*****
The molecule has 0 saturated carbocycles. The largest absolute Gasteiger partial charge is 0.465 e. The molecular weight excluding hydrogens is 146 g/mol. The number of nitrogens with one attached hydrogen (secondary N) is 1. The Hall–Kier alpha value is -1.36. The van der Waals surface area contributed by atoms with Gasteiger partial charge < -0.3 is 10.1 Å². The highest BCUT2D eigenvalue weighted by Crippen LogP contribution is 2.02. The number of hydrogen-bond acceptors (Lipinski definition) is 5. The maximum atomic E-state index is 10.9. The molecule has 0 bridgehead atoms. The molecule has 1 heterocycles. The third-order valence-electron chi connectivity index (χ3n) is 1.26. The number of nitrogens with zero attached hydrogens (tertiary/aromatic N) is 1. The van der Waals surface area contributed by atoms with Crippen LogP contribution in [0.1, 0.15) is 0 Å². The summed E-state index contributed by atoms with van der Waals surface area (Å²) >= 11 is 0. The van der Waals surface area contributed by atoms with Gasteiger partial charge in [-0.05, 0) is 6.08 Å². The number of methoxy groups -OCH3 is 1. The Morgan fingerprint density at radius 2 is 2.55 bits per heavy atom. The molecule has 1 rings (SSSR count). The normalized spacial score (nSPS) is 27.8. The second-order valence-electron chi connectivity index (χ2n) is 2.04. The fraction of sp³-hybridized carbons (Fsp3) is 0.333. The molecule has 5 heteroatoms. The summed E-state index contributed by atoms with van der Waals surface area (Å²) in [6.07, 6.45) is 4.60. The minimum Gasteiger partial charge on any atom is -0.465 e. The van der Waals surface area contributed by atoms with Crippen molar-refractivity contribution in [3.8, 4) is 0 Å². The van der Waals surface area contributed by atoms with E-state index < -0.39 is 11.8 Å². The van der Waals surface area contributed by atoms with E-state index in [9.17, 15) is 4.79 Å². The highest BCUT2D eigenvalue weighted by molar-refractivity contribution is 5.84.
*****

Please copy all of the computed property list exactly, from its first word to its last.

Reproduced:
The molecule has 0 saturated carbocycles. The largest absolute Gasteiger partial charge is 0.465 e. The molecular weight excluding hydrogens is 146 g/mol. The number of nitrogens with one attached hydrogen (secondary N) is 1. The Hall–Kier alpha value is -1.36. The van der Waals surface area contributed by atoms with Gasteiger partial charge < -0.3 is 10.1 Å². The highest BCUT2D eigenvalue weighted by Crippen LogP contribution is 2.02. The number of hydrogen-bond acceptors (Lipinski definition) is 5. The maximum atomic E-state index is 10.9. The molecule has 0 bridgehead atoms. The molecule has 1 heterocycles. The third-order valence-electron chi connectivity index (χ3n) is 1.26. The number of nitrogens with zero attached hydrogens (tertiary/aromatic N) is 1. The van der Waals surface area contributed by atoms with Crippen LogP contribution in [0.1, 0.15) is 0 Å². The summed E-state index contributed by atoms with van der Waals surface area (Å²) >= 11 is 0. The van der Waals surface area contributed by atoms with Gasteiger partial charge in [-0.05, 0) is 6.08 Å². The number of methoxy groups -OCH3 is 1. The Morgan fingerprint density at radius 2 is 2.55 bits per heavy atom. The molecule has 1 rings (SSSR count). The normalized spacial score (nSPS) is 27.8. The second-order valence-electron chi connectivity index (χ2n) is 2.04. The fraction of sp³-hybridized carbons (Fsp3) is 0.333. The molecule has 5 heteroatoms. The summed E-state index contributed by atoms with van der Waals surface area (Å²) in [6.07, 6.45) is 4.60. The minimum Gasteiger partial charge on any atom is -0.465 e. The van der Waals surface area contributed by atoms with Crippen molar-refractivity contribution in [3.8, 4) is 0 Å². The van der Waals surface area contributed by atoms with E-state index < -0.39 is 11.8 Å². The van der Waals surface area contributed by atoms with E-state index in [9.17, 15) is 4.79 Å². The highest BCUT2D eigenvalue weighted by molar-refractivity contribution is 5.84.